In May, D'Souza pleaded guilty to orchestrating $20,000 in illegal campaign contributions for U.S. Senate candidate Wendy Long. D'Souza faces 10 to 16 months in prison under the plea deal, but his defense has argued that his integrity and lack of criminal record should allow a 'nonguideline' sentence. His lawyer, Benjamin Brafman, argued that similar cases had resulted in probation, not prison time. Brafman suggested a probation sentence under which D'Souza could do community service at the Boys and Girls Club of Greater San Diego or teach English to new immigrants. D'Souza also argued that he had "paid a price" for his crimes because of the public humiliation around the case and his conviction.

"When I think about what I did, I am filled with a sense of sheer frustration, exasperation, and regret," D'Souza wrote in a statement to District Judge Richard Berman. "I cannot believe how stupid I was, how careless, and how irresponsible. I keep going back and trying to envision how I ended up here, asking myself, 'What were you thinking?' ... I should have figured out a legal way to help her. Instead I took a short-cut, knowing that there was a campaign limit and trying to get around the limit."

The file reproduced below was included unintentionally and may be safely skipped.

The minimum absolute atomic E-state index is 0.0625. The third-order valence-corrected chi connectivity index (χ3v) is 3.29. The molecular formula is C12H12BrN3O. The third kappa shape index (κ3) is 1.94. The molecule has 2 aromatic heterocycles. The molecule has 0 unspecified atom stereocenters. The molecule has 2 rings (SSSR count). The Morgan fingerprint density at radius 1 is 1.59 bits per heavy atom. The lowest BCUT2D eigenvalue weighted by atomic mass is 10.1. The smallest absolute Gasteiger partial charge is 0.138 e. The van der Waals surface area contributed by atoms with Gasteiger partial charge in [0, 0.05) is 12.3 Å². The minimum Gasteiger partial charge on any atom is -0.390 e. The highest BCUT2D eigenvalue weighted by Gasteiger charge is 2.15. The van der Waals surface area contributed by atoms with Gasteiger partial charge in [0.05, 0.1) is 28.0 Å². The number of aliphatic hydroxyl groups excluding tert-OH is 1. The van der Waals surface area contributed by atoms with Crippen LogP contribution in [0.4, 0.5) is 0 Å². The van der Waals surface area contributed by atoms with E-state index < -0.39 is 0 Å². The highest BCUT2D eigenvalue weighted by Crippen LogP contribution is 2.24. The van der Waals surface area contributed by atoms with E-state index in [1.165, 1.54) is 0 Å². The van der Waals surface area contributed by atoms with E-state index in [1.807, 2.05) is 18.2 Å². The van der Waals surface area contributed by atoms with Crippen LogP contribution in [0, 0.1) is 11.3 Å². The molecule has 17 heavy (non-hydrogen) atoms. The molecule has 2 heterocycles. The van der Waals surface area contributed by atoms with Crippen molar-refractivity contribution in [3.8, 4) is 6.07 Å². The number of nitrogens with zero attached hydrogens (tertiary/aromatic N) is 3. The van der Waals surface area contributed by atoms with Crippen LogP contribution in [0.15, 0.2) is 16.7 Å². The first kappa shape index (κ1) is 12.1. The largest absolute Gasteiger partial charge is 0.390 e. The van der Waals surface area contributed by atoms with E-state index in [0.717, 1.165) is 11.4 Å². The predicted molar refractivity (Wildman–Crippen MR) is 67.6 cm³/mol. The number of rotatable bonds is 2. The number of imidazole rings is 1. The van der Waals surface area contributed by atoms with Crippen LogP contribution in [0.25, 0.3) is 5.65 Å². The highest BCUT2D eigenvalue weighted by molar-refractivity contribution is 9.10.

Long, in a letter on D'Souza's behalf, emphasized that D'Souza gave the straw donations without any expectation of quid pro quo. But his sentencing memo revealed a motive: Before the straw donations, Long introduced D'Souza to "an individual who would later become the principal financial underwriter of his film."

"Dinesh's desire to repay that kindness severely clouded his judgment and left him desperately seeking a way to repay her, an objective that eventually culminated in this criminal prosecution," his defense wrote.

Danielle D'Souza, his daughter, described Long as one of D'Souza's first friends when he immigrated to America. "When she asked him for help while running for the Senate in 2012, he could not refuse," she wrote.